StartUp Health's midyear report predicts that 2017 will be the biggest year yet for digital health funding, with 306 deals equaling a total of $3.8 billion raised in Q2 and $6.5 billion for the first half of the year. For comparison, StartUp Health recorded 613 deals in all of 2016, totaling $8.3 billion in funding. So far for 2017, big data/analytics has received the most funding, but other popular categories of digital health investment include workflow, wellness, and patient/consumer experience.
Rock Health's midyear report also showed the strong surge in funding for Q2, but overall had smaller numbers than StartUp Health, tracking 188 deals in H1 2017 for a total of $3.5 billion in digital health funding. According Rock Health, funding for 2016 totaled $4.3 billion across 304 deals. Rock Health's estimates are more conservative because it reports only U.S.-based digital health deals of $2 million or more, and excludes health care services companies, biotech/diagnostic companies (StartUp's report included the company Grail, which received $914M in Q2), and software companies that are not solely focused on health care. Top categories of funding according to Rock Health include consumer engagement, digital therapies, and big data/analytics.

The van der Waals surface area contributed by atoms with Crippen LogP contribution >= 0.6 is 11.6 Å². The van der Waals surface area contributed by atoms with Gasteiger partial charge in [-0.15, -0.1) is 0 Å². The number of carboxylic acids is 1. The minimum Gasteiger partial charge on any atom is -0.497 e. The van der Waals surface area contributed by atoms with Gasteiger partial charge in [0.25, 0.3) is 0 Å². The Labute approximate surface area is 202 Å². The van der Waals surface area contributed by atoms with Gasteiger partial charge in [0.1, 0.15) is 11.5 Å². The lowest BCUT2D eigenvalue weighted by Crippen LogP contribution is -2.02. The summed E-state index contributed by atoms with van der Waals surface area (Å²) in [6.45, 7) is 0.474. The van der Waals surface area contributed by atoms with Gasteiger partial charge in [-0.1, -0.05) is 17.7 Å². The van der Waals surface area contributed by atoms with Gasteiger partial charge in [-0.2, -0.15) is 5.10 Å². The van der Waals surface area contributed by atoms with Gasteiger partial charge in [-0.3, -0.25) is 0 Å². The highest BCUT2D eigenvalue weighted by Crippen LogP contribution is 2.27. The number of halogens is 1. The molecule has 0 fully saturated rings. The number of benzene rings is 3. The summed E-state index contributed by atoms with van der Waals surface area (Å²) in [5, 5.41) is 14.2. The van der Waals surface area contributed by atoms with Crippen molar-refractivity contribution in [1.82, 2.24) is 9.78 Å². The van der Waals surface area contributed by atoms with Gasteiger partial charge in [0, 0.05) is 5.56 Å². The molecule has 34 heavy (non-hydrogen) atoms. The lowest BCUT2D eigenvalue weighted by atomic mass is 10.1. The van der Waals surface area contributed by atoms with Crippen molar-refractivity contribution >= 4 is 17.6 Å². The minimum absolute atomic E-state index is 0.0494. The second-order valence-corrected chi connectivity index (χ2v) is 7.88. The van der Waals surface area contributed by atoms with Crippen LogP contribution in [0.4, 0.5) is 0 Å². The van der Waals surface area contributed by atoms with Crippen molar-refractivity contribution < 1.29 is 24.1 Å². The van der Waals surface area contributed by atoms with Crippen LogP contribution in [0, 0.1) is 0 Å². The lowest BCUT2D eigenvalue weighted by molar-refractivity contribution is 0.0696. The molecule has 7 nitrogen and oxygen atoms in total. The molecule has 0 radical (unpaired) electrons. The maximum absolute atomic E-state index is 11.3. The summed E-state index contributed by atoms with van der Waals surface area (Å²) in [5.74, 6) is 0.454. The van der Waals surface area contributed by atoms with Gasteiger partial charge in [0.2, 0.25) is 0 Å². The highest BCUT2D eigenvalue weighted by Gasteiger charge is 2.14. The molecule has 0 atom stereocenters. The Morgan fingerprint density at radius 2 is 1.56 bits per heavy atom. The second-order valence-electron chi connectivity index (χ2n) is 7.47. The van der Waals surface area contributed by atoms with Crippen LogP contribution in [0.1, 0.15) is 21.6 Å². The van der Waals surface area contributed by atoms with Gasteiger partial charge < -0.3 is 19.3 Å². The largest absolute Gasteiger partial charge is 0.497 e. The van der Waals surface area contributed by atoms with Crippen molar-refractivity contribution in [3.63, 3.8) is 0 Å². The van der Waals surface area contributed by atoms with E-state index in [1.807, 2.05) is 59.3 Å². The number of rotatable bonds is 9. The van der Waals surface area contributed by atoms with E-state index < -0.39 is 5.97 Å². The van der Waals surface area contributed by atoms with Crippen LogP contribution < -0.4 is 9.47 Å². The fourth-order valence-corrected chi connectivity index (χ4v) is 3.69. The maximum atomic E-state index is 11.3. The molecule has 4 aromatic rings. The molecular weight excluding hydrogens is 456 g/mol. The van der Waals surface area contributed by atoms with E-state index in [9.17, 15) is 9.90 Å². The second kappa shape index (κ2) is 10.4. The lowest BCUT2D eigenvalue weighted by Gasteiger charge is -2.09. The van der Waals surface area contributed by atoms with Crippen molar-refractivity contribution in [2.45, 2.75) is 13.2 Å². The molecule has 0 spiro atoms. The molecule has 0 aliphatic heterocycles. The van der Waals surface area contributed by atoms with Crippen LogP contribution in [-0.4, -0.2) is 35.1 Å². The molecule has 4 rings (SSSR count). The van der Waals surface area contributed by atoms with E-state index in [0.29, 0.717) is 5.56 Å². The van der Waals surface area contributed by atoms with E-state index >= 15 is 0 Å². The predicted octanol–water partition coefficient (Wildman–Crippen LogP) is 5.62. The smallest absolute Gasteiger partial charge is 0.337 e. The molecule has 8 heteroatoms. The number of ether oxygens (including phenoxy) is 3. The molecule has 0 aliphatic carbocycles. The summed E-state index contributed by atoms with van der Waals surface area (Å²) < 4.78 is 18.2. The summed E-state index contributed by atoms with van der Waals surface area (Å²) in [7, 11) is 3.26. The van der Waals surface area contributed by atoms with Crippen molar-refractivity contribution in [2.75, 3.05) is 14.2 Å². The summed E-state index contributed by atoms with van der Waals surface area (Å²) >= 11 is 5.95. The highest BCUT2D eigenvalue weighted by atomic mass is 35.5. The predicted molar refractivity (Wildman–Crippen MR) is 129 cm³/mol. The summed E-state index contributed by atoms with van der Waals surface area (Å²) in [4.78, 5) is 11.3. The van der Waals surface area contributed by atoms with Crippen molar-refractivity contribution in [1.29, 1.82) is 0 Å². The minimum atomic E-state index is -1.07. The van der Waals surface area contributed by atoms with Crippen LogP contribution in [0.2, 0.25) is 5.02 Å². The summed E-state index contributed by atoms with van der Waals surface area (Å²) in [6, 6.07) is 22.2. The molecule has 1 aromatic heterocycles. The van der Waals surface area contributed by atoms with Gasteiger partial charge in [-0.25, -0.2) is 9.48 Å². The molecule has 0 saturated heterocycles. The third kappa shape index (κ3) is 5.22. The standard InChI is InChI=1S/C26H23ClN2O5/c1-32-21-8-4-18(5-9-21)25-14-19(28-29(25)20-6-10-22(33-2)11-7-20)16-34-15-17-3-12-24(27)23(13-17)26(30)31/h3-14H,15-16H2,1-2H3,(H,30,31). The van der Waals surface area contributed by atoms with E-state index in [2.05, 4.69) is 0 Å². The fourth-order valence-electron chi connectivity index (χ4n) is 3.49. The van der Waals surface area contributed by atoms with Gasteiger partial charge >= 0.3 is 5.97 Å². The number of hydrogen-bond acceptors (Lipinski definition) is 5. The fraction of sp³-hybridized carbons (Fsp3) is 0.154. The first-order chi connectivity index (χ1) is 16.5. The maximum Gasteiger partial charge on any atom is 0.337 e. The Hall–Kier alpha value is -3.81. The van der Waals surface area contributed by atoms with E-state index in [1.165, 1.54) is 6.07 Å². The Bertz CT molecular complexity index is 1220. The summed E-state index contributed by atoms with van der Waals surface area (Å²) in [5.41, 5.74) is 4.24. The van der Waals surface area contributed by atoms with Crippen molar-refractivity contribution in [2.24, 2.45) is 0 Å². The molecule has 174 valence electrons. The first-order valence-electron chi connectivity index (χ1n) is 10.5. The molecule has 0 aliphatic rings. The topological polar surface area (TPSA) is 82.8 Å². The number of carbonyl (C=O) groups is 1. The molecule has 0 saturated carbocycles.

Despite differences in methodology, both reports expect the investment momentum of the first half of the year to continue through the end of 2017. This year could set records for digital health not just in terms of total funding, but also the number of deals and average deal size.
Many health care stakeholders came into 2017 holding their breath, unsure about how the new administration would change health care policy. So far, health care has been the center of much controversy (as expected), but these reports show that such political uncertainty has not stifled digital health investments.
Regardless of political outcomes, there are a number of issues that have bipartisan support and indicate no-regrets areas of focus for health care organizations. The shift to value-based care is unlikely to waver, and industry stakeholders should continue to embrace digital innovation to improve care outcomes, lower costs, and appeal to the rising influence of consumer expectations.
With this combination of health care transformation, the critical and expanding role for IT, and evolving disruptive technologies, we're witnessing the emergence of digital health systems—organizations that are taking full advantage of IT-powered capabilities and innovation to improve or build new business models, customer/patient relationships, and care delivery processes.